Bigbury, Croyde, Woolacombe, Preston lose Blue Flags

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Sandy Bay, Devon
Image caption,
Sandy Bay was awarded a Blue Flag, bringing Devon's total to 12

Four of Devon's best-known beaches have lost their prestigious Blue Flag awards from Keep Britain Tidy.

Croyde, Woolacombe and Preston Sands failed to meet the necessary standards. Bigbury-on-Sea did not apply for the flags, which are awarded annually.

Sandy Bay was awarded a flag, however, bringing Devon's total to 12 - five of which were awarded in Torbay. Westward Ho! received its ninth Blue Flag.

A total of 79 beaches received Blue Flags in England - nine more than 2011.

Forty-one countries take part in the Blue Flag programme, which is managed internationally by the Foundation for Environmental Education (FEE) and in England by Keep Britain Tidy.

A Blue Flag application costs £792 and awards are based on a number of criteria, including water quality, environmental management, beach services and safety.

Keep Britain Tidy spokeswoman Helen Bingham said water quality was the reason Croyde, Woolacombe and Preston Sands lost their flags.

More stringent water quality standards will be introduced next year under the new EU Bathing Water Directive, which organisers have said could result in 30% of English beaches losing their flags.

From 2013, Blue Flag beaches will also have to provide warnings to beach users when nearby combined sewer overflows discharge, if that discharge could temporarily affect the bathing water quality.

The sewage warning initiative was put forward by Cornwall-based environmental group Surfers Against Sewage (SAS) and South West Water.

The aim is to allow people to make an informed decision about when they can go into the water and when they should stay out.

Image caption,
Keep Britain Tidy said no Blue Flag application was made for Bigbury-on-Sea

Andy Cummins, SAS campaign director, said 172 beaches had already signed up to the warning scheme, which he described as a "great result".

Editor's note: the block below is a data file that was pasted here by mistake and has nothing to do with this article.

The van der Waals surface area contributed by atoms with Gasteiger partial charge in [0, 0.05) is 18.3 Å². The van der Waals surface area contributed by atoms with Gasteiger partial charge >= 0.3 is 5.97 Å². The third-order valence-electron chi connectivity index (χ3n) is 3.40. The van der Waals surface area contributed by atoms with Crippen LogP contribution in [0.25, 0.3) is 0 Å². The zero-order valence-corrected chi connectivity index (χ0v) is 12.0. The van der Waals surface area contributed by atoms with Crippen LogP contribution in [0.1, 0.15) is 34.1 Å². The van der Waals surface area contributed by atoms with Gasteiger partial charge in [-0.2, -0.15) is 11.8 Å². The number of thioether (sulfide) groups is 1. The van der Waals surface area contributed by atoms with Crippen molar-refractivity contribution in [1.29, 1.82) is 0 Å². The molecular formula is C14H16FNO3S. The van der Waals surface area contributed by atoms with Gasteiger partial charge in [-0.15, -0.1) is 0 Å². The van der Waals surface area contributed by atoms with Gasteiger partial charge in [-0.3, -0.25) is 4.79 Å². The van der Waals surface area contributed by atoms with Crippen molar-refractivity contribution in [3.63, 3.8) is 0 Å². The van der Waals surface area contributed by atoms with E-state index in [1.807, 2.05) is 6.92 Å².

"I'm pleased the flags are going to be harder to get from next year, even if it means there will be fewer of them. They'll really mean something because it's about quality rather than quantity," he told BBC News.

Councillor Jeanette Richards, from Torbay Council, said with the credit crunch hitting hard, the "prestigious and global recognition" of the Blue Flag scheme should help to attract tourists.

"As the recession continues more and more people are expected to holiday in this country and these awards will hopefully encourage them to choose Torbay this summer," she said.

'Not cost effective'

The council said Preston Sands lost its Blue Flag award because the water quality was scored as "good" as opposed to "excellent" on three testing days following heavy rainfall.

None of Devon's local authority Blue Flag beaches are in the east of the county, after East Devon District Council took the decision not to apply for the flags.

The council said although it took great pride in the cleanliness of its beaches and sea water, and the facilities provided, the requirements of the Blue Flag scheme meant it was not cost effective.

"If we were to enter our six bathing beaches, the cost for application fees alone would be over £3,500, on top of any additional costs incurred in meeting and maintaining the standards," a statement said.

"The council reviews this situation each year and might well apply for an alternative award that better reflects the natural and unspoilt qualities of beaches in our area."

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